I was in a car accident where the first two cars hit first and then I hit the 2nd car in line last. The first two cars were stuck together (rear bumper of the 1st car was stuck to the front bumper of the 2nd car). I had a scratch on my bumper but the damage was not as bad as the other two cars.
Right after the accident the lady in the 2nd car admitted to hitting the car in front of her 1st but then later told the police I hit her first causing her to hit the person in front of her. I was cited because the police said that in Arizona in a multiple car collision the last person is cited. I now have all of the personal injury cases against me.
Am I really responsible for everyone’s injuries? Doesn’t the damage to the two cars before me prove that they hit first because of how severe their damage was compared to mine? If I am responsible shouldn’t it be to the car in front of me only, and that car in front of me be responsible for the car in front it? Thank you.
Disclaimer: Our response is not formal legal advice and does not create an attorney-client relationship. It is generic legal information based on the very limited information provided. Do not rely upon the information in our response, or anywhere else on this site, when deciding the proper course of a legal matter. Always get a personalized case review from a local attorney.
When a multi-vehicle collision occurs there is no presumption the last car is automatically liable for every other driver’s property damage and personal injuries.
From the facts you present you were probably issued a citation for “Following Too Closely.” In Arizona, as in most other states, the traffic codes require a driver who is following another vehicle to remain at least one car length behind the vehicle ahead of it for every 10 miles per hour.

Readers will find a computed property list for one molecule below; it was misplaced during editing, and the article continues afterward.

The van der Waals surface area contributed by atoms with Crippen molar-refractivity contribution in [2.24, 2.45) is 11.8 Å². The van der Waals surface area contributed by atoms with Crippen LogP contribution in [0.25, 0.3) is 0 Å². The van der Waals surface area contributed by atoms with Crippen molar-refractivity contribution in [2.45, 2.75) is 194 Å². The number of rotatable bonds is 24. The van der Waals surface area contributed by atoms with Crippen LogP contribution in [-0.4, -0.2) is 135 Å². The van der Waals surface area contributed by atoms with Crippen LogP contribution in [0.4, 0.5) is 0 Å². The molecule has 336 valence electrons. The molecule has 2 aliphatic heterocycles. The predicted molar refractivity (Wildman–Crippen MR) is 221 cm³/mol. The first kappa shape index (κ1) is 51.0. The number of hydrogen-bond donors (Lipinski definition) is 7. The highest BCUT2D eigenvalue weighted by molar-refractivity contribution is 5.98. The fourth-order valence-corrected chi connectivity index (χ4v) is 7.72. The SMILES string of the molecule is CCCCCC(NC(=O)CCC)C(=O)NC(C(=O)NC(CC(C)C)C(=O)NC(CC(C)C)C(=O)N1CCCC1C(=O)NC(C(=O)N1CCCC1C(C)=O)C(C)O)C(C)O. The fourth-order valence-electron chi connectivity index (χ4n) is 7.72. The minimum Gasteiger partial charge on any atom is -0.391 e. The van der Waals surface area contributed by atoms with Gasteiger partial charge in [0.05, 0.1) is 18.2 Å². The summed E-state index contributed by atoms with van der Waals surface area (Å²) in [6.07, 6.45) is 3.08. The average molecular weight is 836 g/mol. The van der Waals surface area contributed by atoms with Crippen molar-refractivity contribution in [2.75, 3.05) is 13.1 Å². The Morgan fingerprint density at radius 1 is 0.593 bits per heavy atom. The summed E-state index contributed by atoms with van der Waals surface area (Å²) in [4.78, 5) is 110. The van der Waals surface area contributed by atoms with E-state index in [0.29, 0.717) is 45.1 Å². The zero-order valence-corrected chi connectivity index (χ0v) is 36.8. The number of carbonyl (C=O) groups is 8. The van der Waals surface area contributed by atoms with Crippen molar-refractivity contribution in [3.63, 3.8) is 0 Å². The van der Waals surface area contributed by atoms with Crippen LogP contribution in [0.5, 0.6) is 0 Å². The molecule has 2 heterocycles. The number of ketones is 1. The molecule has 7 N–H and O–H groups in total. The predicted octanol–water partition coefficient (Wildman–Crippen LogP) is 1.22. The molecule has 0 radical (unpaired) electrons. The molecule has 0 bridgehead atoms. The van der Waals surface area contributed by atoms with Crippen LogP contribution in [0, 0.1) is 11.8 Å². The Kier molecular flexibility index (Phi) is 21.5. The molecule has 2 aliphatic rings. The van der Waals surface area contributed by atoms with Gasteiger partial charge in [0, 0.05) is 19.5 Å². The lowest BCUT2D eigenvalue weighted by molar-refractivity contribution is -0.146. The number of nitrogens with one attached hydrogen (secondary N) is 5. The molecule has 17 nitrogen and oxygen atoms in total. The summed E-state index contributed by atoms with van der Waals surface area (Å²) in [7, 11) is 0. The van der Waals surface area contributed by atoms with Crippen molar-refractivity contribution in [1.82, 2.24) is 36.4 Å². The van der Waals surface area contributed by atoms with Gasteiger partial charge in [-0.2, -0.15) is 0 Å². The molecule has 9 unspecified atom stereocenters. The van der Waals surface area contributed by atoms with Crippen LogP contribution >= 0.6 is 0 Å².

In your scenario there may be two sets of facts and results. Regrettably, the driver in front of you is claiming you precipitated the entire collision by running into her vehicle. She states you hit her first, causing her to collide with the vehicle in front of her.
You of course, state you did not hit her first, not causing her to collide with the vehicle in front of her.
Regrettably the entire issue may have to be resolved in a courtroom. In the interim we advise you to stand firm in your position. When the Insurance representative (commonly known as a Claims Adjuster) for either of the other two vehicles contacts you – and they will – you should not discuss with her how many car lengths behind the other vehicles you were.
Do not tell the Claims Adjuster how fast you were driving either. We never suggest to any of our readers they make any false statements. We do though strongly suggest our readers refrain from making admissions of liability or culpability.
You should also have notified your insurance company at or about the time of the collision. Doing so will not be held against you. In fact not reporting the collision may forfeit your rights to have your insurance company pay for any damages to your vehicle or the others. Explain to your Claims Adjuster you are contesting the citation. Hopefully she will listen and take your decision into account while investigating the case.
Your insurance company will “sort out” the issues of liability. You will be bound by their decision. As we said earlier though, winning your case in court will go a long way toward helping your insurance company with their decision to pay, or not to pay.
The above is general information. Laws change frequently, and across jurisdictions. You should get a personalized case evaluation from a licensed attorney. Find a local attorney to give you a free case review here , or call (888) 647-2490.
Best of luck,
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